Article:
A new promising therapy against Amyotrophic Lateral Sclerosis
Amyotrophic Lateral Sclerosis, also known as Lou Gehrig's disease, is an uncurable and debilitating disease. The use of therapeutical stem cells represents an innovative approach to contrast the neurodegeneration causing the disease.
Amyotrophic lateral sclerosis (ALS) is an incurable disease, causing the death of the "motor" neurons that allow us to control our movement. ALS causes muscle atrophy, paralysis and death due to respiratory failure within two and five years. With a worldwide incidence of 2 cases per 100'000, ALS is mostly sporadic but in about 10% of the cases the members of a family can develop the same disease because of either genetic reasons or environmental causes.
ALS degenerates components of the nervous system by stimulating them in excess. To date, only a drug that dampens down that excessive stimulation, riluzole, is known to modestly increase patient survival.
Stem cell therapy is now standing out as a potential treatment for ALS. A stem cell therapy relies on the transplant of "unspecialized" stem cells that can turn into specific cell types - during a process called "differentiation" - able to restore the diseased tissue of the patient.
Nevertheless, there is a set of technical and ethical limits regarding the origin, isolation methods and safety of such stem cells which must be considered and overcome. The best stem cells for this kind of therapy emerge from human embryos or fetuses, but taking them from these sources represents a complex topic of ethical debate.
Stem cells originating from the nervous tissue of human fetuses that had an early death, called human neural stem cells (hNSCs), exhibit an important therapeutic potential when implanted in rodents with neurological diseases.
Interestingly, in rodents as well as non-human primates affected by a neurodegenerative disease, autoimmune encephalomyelitis, the implanted neural stem cells improved the condition of the sick animals. These cells integrated into the diseased tissue and turned into cells that produced neuroprotective molecules. Such neuroprotective molecules support the survival, growth and differentiation of the neurons. Regarding ALS, the implantation of hNSCs next to the dying motor neurons should stimulate them and other surrounding cells, called glial cells, which support and protect the neurons.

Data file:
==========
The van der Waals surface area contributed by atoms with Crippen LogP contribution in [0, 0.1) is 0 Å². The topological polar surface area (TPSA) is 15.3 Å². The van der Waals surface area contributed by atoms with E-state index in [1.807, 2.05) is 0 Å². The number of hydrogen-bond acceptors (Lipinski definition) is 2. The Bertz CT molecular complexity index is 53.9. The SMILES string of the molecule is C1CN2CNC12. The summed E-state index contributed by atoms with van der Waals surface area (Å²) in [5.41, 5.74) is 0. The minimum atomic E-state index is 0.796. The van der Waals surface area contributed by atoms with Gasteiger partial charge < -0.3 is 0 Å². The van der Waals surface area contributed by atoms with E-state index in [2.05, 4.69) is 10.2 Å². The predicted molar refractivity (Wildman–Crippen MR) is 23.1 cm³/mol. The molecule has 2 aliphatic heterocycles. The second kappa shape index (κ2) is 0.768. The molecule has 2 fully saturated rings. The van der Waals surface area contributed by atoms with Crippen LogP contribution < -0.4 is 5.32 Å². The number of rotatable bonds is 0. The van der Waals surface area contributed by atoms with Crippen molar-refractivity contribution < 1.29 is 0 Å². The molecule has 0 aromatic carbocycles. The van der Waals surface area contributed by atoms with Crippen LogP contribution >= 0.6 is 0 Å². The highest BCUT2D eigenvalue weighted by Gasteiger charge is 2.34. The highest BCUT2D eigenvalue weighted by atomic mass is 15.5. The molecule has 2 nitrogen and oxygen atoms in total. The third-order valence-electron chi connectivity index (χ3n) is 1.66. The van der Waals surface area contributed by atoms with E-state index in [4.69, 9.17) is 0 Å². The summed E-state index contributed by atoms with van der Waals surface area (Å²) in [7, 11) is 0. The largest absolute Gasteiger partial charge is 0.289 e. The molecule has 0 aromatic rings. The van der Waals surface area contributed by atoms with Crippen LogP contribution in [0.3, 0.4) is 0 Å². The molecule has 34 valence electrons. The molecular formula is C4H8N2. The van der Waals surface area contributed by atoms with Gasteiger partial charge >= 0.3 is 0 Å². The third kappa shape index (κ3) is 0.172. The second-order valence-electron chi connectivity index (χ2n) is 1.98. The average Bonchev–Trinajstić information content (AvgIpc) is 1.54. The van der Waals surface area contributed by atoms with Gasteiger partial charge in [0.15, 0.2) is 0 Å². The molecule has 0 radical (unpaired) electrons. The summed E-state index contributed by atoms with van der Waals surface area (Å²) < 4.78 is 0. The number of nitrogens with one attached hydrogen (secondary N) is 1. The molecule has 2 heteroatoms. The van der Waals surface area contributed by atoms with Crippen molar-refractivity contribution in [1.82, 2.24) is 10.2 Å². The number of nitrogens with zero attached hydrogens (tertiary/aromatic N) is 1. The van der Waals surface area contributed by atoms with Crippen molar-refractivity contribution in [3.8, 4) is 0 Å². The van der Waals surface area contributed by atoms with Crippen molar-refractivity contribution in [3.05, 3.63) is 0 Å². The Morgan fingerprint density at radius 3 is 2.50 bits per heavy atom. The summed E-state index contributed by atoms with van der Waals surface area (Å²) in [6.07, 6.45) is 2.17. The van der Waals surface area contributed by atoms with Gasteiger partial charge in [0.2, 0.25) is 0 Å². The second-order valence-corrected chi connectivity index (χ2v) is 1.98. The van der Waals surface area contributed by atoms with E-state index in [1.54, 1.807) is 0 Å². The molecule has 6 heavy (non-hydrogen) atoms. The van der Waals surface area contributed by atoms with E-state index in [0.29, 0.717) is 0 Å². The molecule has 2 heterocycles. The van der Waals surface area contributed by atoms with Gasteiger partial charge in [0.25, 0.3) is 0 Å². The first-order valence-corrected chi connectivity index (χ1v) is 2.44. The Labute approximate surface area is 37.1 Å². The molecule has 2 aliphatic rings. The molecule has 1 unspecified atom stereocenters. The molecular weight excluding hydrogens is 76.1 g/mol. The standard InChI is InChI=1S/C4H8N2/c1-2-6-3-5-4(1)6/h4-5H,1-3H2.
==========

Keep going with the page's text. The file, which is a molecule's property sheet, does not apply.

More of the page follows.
Such an injection of "therapeutic stem cells" in patients is possible today, since in 2011 a technique for the delivery of donor stem cells in proximity of the motor neurons in the spinal cord was developed.
Encouraging results from an initial clinical trial for ALS, conducted by Letizia Mazzini et al., were published in 2015: hNSCs isolated from spontaneously aborted fetuses were transplanted into the spinal cord of ALS patients, testing for the safety of both cells and neurosurgery. Six sporadic ALS patients with a median age of 46 years received three or six microinjections of stem cells into the spinal cord. Neither adverse events or post-procedural complications were observed in the patients because of the treatment. They were clinically monitored after the hNSCs transplantation, firstly assessing the lack of acceleration of progression of the disease because of the treatment. Interestingly, a transitory improvement in the ability to walk was observed for two patients and it lasted three months while another patient showed an improvement in the strength of the tibia that lasted seven months; the remaining three patients died but due to the natural course of the disease. Even if we are dealing with slight clinical improvements, they can be considered encouraging.
The main result of the work of Letizia Mazzini et al. is that the intra-spinal cell injection of hNSCs in humans is a safe procedure and that such cell therapy lacks of toxic side effects. Another fundamental characteristic of this clinical trial is the fact that it is free from any ethical concerns, since the source of hNSCs is represented by fetuses that underwent spontaneous in utero death.
The cell therapy described here gives hope to ALS patients. Further efforts are in place in order to broaden the clinical trials described and we hope that they will definitely demonstrate the effectiveness of the stem cell therapy approach in the treatment of ALS, as well as other neurological disorders, in a short time.
Original Article:Mazzini L, Gelati M, Profico D, Sgaravizzi G, Projetti Pensi M, Muzi G, Ricciolini C, Rota Nodari L, Carletti S, Giorgi C, Spera C, Domenico F, Bersano E, Petruzzelli F, Cisari C, Maglione A, Sarnelli M, Stecco A, Querin G, Masiero S, Cantello R, Ferrari D, Zalfa C, Binda E, Visioli A, Trombetta D, Novelli A, Torres B, Bernardini L, Carriero A, Prandi P, Servo S, Cerino A, Cima V, Gaiani A, Nasuelli N, Massara M, Glass J, Sorarù G, Boulis N, Vescovi A. Human neural stem cell transplantation in ALS: initial results from a phase I trial. Journal of Translational Medicine. 2015;13(1):17. doi:10.1186/s12967-014-0371-2
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